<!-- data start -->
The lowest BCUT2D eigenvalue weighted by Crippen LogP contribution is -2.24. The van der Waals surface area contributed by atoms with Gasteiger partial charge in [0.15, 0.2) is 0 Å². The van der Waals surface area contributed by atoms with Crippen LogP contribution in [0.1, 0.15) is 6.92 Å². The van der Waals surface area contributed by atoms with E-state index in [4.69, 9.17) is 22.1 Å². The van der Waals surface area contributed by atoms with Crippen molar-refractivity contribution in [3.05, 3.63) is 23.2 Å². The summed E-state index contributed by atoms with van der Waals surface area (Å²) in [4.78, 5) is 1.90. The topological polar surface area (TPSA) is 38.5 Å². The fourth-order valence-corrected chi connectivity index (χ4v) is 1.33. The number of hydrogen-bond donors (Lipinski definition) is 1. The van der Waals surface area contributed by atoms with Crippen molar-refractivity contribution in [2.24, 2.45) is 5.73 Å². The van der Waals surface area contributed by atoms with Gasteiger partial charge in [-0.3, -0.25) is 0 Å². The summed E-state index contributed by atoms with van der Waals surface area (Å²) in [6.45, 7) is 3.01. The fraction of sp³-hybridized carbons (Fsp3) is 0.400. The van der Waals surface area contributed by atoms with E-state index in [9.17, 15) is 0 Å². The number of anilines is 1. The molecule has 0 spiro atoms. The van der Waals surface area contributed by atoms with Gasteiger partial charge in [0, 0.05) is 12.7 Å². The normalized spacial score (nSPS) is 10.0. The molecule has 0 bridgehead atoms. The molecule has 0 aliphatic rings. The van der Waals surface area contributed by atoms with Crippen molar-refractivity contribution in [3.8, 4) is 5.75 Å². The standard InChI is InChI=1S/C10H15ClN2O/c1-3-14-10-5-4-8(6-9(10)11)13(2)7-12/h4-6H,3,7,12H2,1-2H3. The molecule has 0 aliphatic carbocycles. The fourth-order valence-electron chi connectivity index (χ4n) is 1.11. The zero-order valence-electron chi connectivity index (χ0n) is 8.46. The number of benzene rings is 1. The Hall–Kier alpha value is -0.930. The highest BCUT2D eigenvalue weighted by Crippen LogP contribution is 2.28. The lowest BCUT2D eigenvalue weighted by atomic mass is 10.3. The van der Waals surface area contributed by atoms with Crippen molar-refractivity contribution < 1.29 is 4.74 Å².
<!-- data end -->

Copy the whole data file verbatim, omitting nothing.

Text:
The lowest BCUT2D eigenvalue weighted by Crippen LogP contribution is -2.24. The van der Waals surface area contributed by atoms with Gasteiger partial charge in [0.15, 0.2) is 0 Å². The van der Waals surface area contributed by atoms with Crippen LogP contribution in [0.1, 0.15) is 6.92 Å². The van der Waals surface area contributed by atoms with E-state index in [4.69, 9.17) is 22.1 Å². The van der Waals surface area contributed by atoms with Crippen molar-refractivity contribution in [3.05, 3.63) is 23.2 Å². The summed E-state index contributed by atoms with van der Waals surface area (Å²) in [4.78, 5) is 1.90. The topological polar surface area (TPSA) is 38.5 Å². The fourth-order valence-corrected chi connectivity index (χ4v) is 1.33. The number of hydrogen-bond donors (Lipinski definition) is 1. The van der Waals surface area contributed by atoms with Crippen molar-refractivity contribution in [2.24, 2.45) is 5.73 Å². The van der Waals surface area contributed by atoms with Gasteiger partial charge in [-0.3, -0.25) is 0 Å². The summed E-state index contributed by atoms with van der Waals surface area (Å²) in [6.45, 7) is 3.01. The fraction of sp³-hybridized carbons (Fsp3) is 0.400. The van der Waals surface area contributed by atoms with E-state index in [9.17, 15) is 0 Å². The number of anilines is 1. The molecule has 0 spiro atoms. The van der Waals surface area contributed by atoms with Gasteiger partial charge in [0, 0.05) is 12.7 Å². The normalized spacial score (nSPS) is 10.0. The molecule has 0 bridgehead atoms. The molecule has 0 aliphatic rings. The van der Waals surface area contributed by atoms with Crippen molar-refractivity contribution in [3.8, 4) is 5.75 Å². The standard InChI is InChI=1S/C10H15ClN2O/c1-3-14-10-5-4-8(6-9(10)11)13(2)7-12/h4-6H,3,7,12H2,1-2H3. The molecule has 0 aliphatic carbocycles. The fourth-order valence-electron chi connectivity index (χ4n) is 1.11. The zero-order valence-electron chi connectivity index (χ0n) is 8.46. The number of benzene rings is 1. The Hall–Kier alpha value is -0.930. The highest BCUT2D eigenvalue weighted by Crippen LogP contribution is 2.28. The lowest BCUT2D eigenvalue weighted by atomic mass is 10.3. The van der Waals surface area contributed by atoms with Crippen molar-refractivity contribution < 1.29 is 4.74 Å².